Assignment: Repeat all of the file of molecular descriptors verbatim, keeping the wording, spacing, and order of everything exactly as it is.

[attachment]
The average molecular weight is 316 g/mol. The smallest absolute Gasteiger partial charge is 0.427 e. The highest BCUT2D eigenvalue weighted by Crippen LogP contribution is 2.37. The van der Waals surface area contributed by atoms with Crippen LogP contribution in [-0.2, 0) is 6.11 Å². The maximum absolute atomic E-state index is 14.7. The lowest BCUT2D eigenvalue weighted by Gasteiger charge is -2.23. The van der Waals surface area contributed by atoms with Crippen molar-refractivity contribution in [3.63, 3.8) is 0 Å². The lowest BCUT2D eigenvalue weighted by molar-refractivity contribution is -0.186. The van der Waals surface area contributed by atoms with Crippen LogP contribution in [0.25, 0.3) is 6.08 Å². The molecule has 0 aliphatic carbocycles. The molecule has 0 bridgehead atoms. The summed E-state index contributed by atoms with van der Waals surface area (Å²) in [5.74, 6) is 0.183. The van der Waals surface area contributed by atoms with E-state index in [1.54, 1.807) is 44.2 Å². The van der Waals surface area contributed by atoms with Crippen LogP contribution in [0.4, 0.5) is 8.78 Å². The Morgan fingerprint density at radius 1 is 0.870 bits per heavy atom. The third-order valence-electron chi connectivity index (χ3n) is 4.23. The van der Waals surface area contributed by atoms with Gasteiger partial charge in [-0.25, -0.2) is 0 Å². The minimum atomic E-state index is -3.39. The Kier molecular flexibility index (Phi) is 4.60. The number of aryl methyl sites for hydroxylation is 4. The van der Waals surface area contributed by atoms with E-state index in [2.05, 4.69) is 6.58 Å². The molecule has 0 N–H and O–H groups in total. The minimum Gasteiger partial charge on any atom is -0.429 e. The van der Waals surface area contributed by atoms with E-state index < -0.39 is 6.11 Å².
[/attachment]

The average molecular weight is 316 g/mol. The smallest absolute Gasteiger partial charge is 0.427 e. The highest BCUT2D eigenvalue weighted by Crippen LogP contribution is 2.37. The van der Waals surface area contributed by atoms with Crippen LogP contribution in [-0.2, 0) is 6.11 Å². The maximum absolute atomic E-state index is 14.7. The lowest BCUT2D eigenvalue weighted by Gasteiger charge is -2.23. The van der Waals surface area contributed by atoms with Crippen molar-refractivity contribution in [3.63, 3.8) is 0 Å². The lowest BCUT2D eigenvalue weighted by molar-refractivity contribution is -0.186. The van der Waals surface area contributed by atoms with Crippen LogP contribution in [0.25, 0.3) is 6.08 Å². The molecule has 0 aliphatic carbocycles. The molecule has 0 bridgehead atoms. The summed E-state index contributed by atoms with van der Waals surface area (Å²) in [5.74, 6) is 0.183. The van der Waals surface area contributed by atoms with E-state index in [1.54, 1.807) is 44.2 Å². The van der Waals surface area contributed by atoms with Crippen LogP contribution in [0.4, 0.5) is 8.78 Å². The Morgan fingerprint density at radius 1 is 0.870 bits per heavy atom. The third-order valence-electron chi connectivity index (χ3n) is 4.23. The van der Waals surface area contributed by atoms with Gasteiger partial charge in [-0.25, -0.2) is 0 Å². The minimum atomic E-state index is -3.39. The Kier molecular flexibility index (Phi) is 4.60. The number of aryl methyl sites for hydroxylation is 4. The van der Waals surface area contributed by atoms with E-state index in [2.05, 4.69) is 6.58 Å². The molecule has 0 N–H and O–H groups in total. The minimum Gasteiger partial charge on any atom is -0.429 e. The van der Waals surface area contributed by atoms with E-state index < -0.39 is 6.11 Å².